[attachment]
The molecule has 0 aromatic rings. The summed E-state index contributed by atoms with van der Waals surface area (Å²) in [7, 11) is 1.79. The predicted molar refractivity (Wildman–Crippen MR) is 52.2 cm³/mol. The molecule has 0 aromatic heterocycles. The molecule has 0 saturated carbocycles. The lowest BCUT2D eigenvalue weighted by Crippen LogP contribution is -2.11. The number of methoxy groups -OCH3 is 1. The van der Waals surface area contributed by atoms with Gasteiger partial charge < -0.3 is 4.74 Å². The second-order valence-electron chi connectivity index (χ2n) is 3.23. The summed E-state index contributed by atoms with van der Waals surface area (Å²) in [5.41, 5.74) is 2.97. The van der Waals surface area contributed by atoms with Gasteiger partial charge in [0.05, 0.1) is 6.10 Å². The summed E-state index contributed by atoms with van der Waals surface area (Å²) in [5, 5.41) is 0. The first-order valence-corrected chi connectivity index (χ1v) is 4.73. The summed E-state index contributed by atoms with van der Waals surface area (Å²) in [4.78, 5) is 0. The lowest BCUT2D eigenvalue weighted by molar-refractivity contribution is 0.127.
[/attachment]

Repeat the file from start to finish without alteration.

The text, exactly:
The molecule has 0 aromatic rings. The summed E-state index contributed by atoms with van der Waals surface area (Å²) in [7, 11) is 1.79. The predicted molar refractivity (Wildman–Crippen MR) is 52.2 cm³/mol. The molecule has 0 aromatic heterocycles. The molecule has 0 saturated carbocycles. The lowest BCUT2D eigenvalue weighted by Crippen LogP contribution is -2.11. The number of methoxy groups -OCH3 is 1. The van der Waals surface area contributed by atoms with Gasteiger partial charge < -0.3 is 4.74 Å². The second-order valence-electron chi connectivity index (χ2n) is 3.23. The summed E-state index contributed by atoms with van der Waals surface area (Å²) in [5.41, 5.74) is 2.97. The van der Waals surface area contributed by atoms with Gasteiger partial charge in [0.05, 0.1) is 6.10 Å². The summed E-state index contributed by atoms with van der Waals surface area (Å²) in [5, 5.41) is 0. The first-order valence-corrected chi connectivity index (χ1v) is 4.73. The summed E-state index contributed by atoms with van der Waals surface area (Å²) in [4.78, 5) is 0. The lowest BCUT2D eigenvalue weighted by molar-refractivity contribution is 0.127.